Meet your guide at a centrally located meeting point in Berlin and board the train to the Sachsenhausen Memorial and Museum in Oranienburg.
More than 200,000 people were imprisoned here between 1936 and 1945. At first, the prisoners were primarily political opponents of the Nazi regime. However, people that were defined by the National Socialists as racially or biologically inferior were later included.
By 1939, there were a large number of citizens from the occupied European states imprisoned here. Tens of thousands of people died of starvation, disease, forced labor, and mistreatment, or they were victims of the systematic extermination by the Schutzstaffel, otherwise known as the SS. Thousands of other prisoners died during the “death marches” that followed the evacuation of the camp in April of 1945. At that time, approximately 3,000 sick prisoners, along with the doctors and nurses who had stayed behind in the camp, were freed by Soviet and Polish soldiers.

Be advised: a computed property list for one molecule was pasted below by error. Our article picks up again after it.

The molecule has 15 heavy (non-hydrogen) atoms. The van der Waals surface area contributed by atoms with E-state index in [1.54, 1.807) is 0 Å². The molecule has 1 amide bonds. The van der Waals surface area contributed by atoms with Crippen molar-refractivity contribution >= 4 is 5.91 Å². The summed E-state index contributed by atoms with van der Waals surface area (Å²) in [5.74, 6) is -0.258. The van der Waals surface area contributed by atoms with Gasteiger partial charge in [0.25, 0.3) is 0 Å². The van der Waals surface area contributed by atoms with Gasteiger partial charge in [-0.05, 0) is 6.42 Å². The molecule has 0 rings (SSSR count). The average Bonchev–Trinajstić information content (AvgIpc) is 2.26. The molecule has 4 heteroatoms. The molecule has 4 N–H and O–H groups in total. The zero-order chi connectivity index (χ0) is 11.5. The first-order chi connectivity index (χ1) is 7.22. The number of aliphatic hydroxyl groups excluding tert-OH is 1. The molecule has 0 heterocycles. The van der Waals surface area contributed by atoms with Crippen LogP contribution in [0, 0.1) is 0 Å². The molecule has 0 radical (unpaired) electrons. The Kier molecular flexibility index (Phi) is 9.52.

Not for the faint of heart, this tour features a visit to the punishment cells, gallows, gas chambers and burial pits located inside the prison. Hear stories of prisoner bravery as well as the chilling atrocities that took place at the camp — which now serves as a national memorial to the prisoners who lived and died here.
The tour ends with a return train trip to Berlin.